After the success of “No Logo” Naomi Klein has set her sights on “Disaster Capitalism”
Her grandfather was a Marxist who was fired from Disney for trying to organize the workers. Her father fled to Canada to avoid the Vietnam War. Naomi Klein made her name in the materialistic 1990s by railing against Nike for using dirt cheap labour abroad and against Starbucks for squeezing out the little guys. She became an intellectual celebrity with the publication of “No Logo” in 1999 where she decried the rise of corporations and how they monetized every aspect of our lives and culture. In our post 9/11 world, Klein has upped the ante in her war with the corporations in her latest book The Shock Doctrine: The Rise of Disaster Capitalism. Klein turns her fury towards American policy since the Second World War and how “disasters” have provided pretexts in which to spread globalization and corporate power at the expense of the poor. Her central thesis is that free-market economics as defined by the Chicago School and in particular Milton Friedman were implemented against the will of the people around the world through disorientation whether caused by war, coup d’etats, or disasters such as Hurricane Katrina.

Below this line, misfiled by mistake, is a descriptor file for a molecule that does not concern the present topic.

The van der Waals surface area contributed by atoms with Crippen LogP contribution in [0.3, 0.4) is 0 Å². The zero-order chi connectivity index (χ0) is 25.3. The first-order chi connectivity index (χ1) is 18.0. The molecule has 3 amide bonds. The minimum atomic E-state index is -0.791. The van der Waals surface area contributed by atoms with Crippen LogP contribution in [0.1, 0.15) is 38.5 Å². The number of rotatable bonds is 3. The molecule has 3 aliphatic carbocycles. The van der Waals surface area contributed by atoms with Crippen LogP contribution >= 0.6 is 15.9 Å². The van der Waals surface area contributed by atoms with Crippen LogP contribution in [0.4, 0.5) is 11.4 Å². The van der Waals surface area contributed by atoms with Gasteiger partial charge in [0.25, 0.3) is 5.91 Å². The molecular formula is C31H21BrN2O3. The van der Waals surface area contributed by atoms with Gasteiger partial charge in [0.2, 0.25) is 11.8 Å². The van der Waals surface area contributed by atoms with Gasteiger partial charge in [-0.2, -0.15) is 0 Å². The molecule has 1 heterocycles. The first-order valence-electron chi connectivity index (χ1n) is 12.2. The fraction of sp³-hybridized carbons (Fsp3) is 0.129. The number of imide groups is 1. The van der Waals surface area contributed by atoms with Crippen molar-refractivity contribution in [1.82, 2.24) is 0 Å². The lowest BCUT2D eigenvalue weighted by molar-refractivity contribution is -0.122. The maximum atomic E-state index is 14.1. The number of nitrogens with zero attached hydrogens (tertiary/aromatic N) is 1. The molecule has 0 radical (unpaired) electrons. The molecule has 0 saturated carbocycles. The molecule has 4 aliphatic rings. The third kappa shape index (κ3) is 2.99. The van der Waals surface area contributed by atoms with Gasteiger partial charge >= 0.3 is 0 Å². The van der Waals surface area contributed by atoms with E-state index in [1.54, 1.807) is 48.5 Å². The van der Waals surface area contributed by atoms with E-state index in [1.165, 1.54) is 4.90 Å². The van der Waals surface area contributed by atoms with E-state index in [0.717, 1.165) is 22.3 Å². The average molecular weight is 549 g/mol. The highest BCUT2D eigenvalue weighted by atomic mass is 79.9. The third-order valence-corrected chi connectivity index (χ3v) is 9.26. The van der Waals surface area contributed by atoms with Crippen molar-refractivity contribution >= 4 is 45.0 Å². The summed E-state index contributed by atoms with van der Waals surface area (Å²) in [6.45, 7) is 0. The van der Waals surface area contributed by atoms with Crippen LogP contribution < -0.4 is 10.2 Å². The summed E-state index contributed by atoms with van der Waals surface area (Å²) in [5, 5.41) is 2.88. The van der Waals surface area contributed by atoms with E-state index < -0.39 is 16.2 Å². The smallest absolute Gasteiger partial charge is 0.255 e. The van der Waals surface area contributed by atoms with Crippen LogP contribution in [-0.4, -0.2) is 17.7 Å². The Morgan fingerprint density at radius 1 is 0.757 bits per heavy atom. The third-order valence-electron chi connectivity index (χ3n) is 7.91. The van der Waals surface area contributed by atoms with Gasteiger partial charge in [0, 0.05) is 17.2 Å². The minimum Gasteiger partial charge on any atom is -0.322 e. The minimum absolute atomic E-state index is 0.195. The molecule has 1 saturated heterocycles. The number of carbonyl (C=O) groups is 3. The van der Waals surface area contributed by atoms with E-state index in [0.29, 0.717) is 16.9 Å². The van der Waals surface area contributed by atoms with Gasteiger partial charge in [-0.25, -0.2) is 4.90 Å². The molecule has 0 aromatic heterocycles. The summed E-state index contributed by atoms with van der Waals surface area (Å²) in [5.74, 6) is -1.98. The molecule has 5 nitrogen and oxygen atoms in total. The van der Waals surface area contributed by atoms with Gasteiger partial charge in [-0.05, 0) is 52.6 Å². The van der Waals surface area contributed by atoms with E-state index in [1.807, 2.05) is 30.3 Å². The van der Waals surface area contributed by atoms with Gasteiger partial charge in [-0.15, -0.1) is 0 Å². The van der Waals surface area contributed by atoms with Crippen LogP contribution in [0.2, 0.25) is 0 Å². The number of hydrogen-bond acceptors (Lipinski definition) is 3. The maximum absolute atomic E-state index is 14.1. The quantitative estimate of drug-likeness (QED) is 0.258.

Is Klein right? Is there a conspiracy by corporations and their government partners to cause chaos like war or to take advantage of disasters like tsunamis in order to spread the reach of corporations for the sake of profit? Jonathan Chait of The New Republic doesn’t necessarily agree with her theory in: Dead Left.